Guest Blogs


Transportation Torture

by Jim Sannes

Have you ever seen or read about how animals are transported to the slaughterhouse? We can say that this is one of the most terrible stages of their life. The animals sentenced to death will be sent on a painful and often long journey.

People do not even remotely imagine how millions of cows and calves, sheep, pigs, horses and millions of birds are subjected to suffering during their transportation in Canada. Animals are packed tightly into trucks or railway cars, and for several hours, and sometimes days, they are taken one way to be killed for our tastebuds. Unable to lie down, distraught with fear, crampedness, thirst, stuffiness, these unfortunate creatures sometimes trample each other to death.

Think about how hard it is to travel in crowded public transport on a hot or freezing day, and multiply that several times. Should we continue to torment them, knowing that no animal product or material is necessary for our survival or the satisfaction of our basic human needs?

Jim Sannes live in Kitchener, Ontario. He is the Canadian Representative for the Unitarian Universalists Animal Ministry.

Published October 1, 2021

Canada's Shame: Treatment of Farm Animals

by Debbie Wall

Canada has the shameful reputation of having some of the poorest animal “protection” and transport laws in the developed world.

Agriculture use is but one on an exhaustive list of so-called “accepted activities” that are exempt as long as “codes of practice” are followed. It has to be, because it could not exist if held to the same standards of care legally required of those with companion animals.

Over 800 million animals are killed for food in this country every year, most of whom are bred into lives not worth living and are raised in factory farms that check off all the boxes for conditions that will lead to antibiotic resistant super-bugs and future pandemics.

Instead of being offered the opportunity to engage in natural behaviors, they are forced to endure mutilations such as de-beaking, de-horning, tooth clipping, tail docking and castration. All performed without anesthesia. All standard industry practices.

Annually, fourteen million individuals are injured during transport to slaughter houses (which occurs in all extremes of weather with no food, water or rest) and 1.6 million are dead upon arrival. These are not random numbers pulled out of thin air by activists. They are statistics provided by the Canadian Food Inspection Agency.

But instead of introducing legislation that will lessen the suffering of farmed animals in Canada, government passes ag-gag laws which criminalize those who seek to expose it.

Debbie Wall lives in Winnipeg, Manitoba. She was a candidate for the Animal Protection Party of Canada in the 2021 federal election.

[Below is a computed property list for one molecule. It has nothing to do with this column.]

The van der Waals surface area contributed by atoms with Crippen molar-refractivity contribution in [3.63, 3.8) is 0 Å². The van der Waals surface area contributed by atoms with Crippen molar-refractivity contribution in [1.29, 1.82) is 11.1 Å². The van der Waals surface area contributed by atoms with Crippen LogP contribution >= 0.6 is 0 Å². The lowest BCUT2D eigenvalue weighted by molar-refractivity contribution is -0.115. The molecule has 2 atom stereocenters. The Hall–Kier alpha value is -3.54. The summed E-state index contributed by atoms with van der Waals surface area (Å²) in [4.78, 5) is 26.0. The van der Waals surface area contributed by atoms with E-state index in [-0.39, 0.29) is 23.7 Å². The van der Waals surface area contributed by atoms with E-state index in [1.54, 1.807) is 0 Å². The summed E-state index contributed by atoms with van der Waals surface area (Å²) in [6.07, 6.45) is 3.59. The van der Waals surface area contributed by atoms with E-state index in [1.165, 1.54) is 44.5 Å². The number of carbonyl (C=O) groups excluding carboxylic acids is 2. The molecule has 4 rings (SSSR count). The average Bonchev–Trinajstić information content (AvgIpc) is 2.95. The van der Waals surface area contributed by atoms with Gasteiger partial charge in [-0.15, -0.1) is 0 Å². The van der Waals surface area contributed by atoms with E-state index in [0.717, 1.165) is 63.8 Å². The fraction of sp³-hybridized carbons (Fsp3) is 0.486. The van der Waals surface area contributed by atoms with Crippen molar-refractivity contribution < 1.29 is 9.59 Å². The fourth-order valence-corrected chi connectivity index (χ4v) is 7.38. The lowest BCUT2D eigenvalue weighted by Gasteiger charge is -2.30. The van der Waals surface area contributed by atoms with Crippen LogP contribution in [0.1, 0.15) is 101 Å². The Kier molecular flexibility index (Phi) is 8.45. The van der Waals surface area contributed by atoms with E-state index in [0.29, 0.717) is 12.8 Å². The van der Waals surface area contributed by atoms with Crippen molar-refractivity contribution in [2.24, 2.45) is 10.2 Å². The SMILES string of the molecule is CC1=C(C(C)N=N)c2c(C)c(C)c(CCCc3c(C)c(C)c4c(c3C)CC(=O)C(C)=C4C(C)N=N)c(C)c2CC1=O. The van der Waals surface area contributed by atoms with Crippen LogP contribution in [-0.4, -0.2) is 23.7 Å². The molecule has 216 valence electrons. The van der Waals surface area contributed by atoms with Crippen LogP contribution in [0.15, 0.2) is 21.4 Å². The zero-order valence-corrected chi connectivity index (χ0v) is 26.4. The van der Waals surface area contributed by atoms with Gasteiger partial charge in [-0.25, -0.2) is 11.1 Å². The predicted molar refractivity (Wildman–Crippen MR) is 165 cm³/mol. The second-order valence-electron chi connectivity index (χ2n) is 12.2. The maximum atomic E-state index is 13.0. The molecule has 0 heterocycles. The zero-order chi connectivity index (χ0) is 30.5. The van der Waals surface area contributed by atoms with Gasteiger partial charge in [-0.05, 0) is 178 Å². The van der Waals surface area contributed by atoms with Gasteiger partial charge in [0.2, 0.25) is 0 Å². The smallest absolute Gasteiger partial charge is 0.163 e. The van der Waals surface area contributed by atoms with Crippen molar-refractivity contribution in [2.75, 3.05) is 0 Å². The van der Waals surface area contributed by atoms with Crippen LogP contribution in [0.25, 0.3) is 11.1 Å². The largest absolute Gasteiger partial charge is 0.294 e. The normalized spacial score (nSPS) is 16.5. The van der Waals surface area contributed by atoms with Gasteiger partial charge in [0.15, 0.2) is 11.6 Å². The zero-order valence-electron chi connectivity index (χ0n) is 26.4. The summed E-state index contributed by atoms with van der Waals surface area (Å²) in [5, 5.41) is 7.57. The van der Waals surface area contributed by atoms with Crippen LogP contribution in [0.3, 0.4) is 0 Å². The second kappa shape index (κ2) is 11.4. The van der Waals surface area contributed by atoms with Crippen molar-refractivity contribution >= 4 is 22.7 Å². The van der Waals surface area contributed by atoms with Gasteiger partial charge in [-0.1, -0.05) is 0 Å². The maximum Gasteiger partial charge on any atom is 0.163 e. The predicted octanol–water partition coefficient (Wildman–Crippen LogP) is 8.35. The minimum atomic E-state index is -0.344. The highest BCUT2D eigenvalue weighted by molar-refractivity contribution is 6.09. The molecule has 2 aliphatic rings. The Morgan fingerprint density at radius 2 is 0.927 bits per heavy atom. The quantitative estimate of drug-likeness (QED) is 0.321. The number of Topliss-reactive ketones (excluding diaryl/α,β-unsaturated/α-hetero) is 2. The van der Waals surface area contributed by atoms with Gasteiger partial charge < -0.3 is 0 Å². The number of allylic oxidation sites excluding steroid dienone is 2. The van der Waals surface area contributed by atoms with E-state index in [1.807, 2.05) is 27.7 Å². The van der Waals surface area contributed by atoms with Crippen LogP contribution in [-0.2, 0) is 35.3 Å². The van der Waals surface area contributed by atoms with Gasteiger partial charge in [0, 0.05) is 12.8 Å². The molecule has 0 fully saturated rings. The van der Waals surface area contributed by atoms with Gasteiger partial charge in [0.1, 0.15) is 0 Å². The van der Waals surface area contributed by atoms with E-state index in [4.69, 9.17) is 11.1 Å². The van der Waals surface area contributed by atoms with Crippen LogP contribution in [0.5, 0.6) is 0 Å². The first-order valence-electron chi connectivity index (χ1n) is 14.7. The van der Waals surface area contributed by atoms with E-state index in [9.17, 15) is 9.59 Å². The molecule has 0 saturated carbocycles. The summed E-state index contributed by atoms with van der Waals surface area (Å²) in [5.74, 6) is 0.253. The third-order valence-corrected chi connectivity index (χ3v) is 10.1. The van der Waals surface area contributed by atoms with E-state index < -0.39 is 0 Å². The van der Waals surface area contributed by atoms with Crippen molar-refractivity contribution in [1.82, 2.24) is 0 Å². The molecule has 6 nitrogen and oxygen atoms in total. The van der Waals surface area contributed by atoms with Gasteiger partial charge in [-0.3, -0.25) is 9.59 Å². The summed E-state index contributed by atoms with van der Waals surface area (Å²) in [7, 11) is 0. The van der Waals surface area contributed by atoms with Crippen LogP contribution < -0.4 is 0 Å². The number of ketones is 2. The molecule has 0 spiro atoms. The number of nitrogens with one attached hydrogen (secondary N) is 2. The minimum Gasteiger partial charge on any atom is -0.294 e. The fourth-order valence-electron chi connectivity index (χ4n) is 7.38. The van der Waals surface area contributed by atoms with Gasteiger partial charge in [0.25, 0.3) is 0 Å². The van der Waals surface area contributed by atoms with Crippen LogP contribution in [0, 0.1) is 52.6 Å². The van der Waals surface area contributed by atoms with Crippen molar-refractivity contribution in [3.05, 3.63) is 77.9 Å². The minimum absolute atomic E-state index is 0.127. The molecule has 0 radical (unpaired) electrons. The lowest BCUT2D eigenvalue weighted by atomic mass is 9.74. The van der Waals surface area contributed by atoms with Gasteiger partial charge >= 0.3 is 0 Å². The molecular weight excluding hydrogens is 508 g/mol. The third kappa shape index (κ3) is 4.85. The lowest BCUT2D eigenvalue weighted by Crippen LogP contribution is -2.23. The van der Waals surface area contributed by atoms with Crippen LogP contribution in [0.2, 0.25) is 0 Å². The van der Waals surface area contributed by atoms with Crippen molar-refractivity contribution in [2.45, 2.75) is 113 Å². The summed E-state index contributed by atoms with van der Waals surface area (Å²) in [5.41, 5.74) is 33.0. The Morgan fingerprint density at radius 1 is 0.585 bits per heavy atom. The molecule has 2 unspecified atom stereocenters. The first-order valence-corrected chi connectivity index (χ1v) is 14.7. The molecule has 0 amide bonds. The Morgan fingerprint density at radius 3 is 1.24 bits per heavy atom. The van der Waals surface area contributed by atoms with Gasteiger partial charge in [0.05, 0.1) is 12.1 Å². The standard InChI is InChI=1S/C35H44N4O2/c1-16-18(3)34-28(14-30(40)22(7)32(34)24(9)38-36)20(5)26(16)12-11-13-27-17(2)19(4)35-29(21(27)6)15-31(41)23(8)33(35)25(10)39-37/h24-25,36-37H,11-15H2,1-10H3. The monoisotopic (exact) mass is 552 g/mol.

Published October 1, 2021


Giving our time as a family

by Taunya Ahier

Over the winter break, my family and I were able to volunteer a lot. I would highly recommend it as a family activity. We spent time together, experienced new things and met interesting folks, all while helping others. We volunteered at a nursing home for residents with advanced dementia. Our highlight was having a professional musician and the former organist for the Toronto Maple Leafs play a Charlie Brown tune for us on his piano!

We also volunteered at Farmhouse Garden Animal Home. We have been helping the animal sanctuary with bake sales and other fundraisers over the past year but, this winter, we began volunteering with the animals and taking care of the barns. With these more physical chores, our highlights were tipping over a huge round straw bale that we dispersed down a chute from the loft to the barn below and then spread as bedding for the cows. We used pitchforks and other farm tools to give hay to cows and horses and the blunt end of the pitchforks to break the ice cover on some of the water barrels. We know our helping helped others directly, and we are the better for it!

We also spent some time at Toronto Animal Services East and OSPCA in Stouffville delivering toys for the animals that my kids and their classes and my students had made. After spending time at the shelters, our family made our New Year’s resolution to volunteer at the shelter more. We’re looking forward to it!

Taunya Ahier is a teacher in the Toronto District School Board and a longtime supporter of the Canadian Coalition for Farm Animals.

Published: January 15, 2018

Meatless Mondays: Small steps for a big change

by Taunya Ahier

This fall at my school, I started something I've been wanting to get going for the past couple years — Meatless Mondays. After inviting classes to study World Food Day and the ways a plant-based diet can reduce world hunger, students were so engaged they came up with the idea of a meatless day at school on their own! After they presented their World Food Day findings to the rest of the school, I invited each class to take on a Meatless Mondays challenge. In November and December, our school of just over 300 kids had about 300 meatless Monday lunches.

Those participating have looked forward to Meatless Mondays and have embraced the idea on other days of the week, too. Kids would shout, “Hey, Ms. Ahier, I have a meatless lunch today, and it's Wednesday!” “Right on!” I would say.

I was also very proud to see that some of the classes explored other reasons for eating less meat: climate change, feeding more people, reducing suffering of animals and health. Sometimes, even staff members would let me know they brought a meat-free lunch! Our announcements every Monday include a clip played over the PA system of a famous athlete, musician or celebrity who is vegetarian. We ask what that famous person has in common with our school that day: We are all having a meat-free lunch!

Taunya Ahier is a teacher in the Toronto District School Board and a longtime supporter of the Canadian Coalition for Farm Animals.

Published: January 1, 2018